- Facebook is king among social media platforms. Councils realize that community engagement requires going where the people are, and for now, most people are on Facebook. Most councils have at least one Facebook page. Much of the fear and ignorance regarding social media has gone away. Councils realize that being on social media allows the opportunity to monitor community conversations. Council are starting conversations through asking questions, providing involvement opportunities and, posting historical pictures (#ThrowbackThursday).
- Social media is real time and promotes the need for quick, honest and transparent responses. By not responding, citizens will develop a view of a government that is indifferent.
- Community engagement online offerings and platforms – EngagementHQ by Bang the Table, Citizen Space by Delib, Crowdspot, and apps like TownHall.
What are the challenges you have faced?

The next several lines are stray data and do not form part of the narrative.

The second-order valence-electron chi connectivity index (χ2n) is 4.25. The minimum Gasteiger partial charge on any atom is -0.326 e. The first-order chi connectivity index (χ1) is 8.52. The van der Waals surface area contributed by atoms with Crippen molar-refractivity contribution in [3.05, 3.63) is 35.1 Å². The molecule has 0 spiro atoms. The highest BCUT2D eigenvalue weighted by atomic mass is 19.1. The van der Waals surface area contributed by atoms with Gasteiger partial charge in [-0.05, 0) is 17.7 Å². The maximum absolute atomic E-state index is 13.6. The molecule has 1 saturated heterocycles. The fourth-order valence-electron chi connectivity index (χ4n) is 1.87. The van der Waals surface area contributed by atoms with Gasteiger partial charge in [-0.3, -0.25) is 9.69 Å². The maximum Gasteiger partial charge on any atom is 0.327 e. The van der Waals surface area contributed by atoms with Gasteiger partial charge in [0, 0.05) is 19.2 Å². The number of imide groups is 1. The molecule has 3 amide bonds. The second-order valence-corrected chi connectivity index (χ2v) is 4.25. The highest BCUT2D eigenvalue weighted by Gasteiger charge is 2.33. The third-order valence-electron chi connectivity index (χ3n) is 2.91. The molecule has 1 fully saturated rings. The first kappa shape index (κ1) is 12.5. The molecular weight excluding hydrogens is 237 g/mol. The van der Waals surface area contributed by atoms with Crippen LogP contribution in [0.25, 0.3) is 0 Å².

Theme: Communicating the difficult and engaging on the emotive
Councils are elected to make decisions and some of their decisions will not be popular with the community. In these cases, citizens often lament the lack of engagement from the Council. Citizens become involved when they fear council action will impact their way of life. Like the closure of a local leisure centre or whether the Rainbow flag should fly to show solidarity for the LGBT movement (I sat in a two hour Council meeting on this particular emotive topic). These are things that affect people.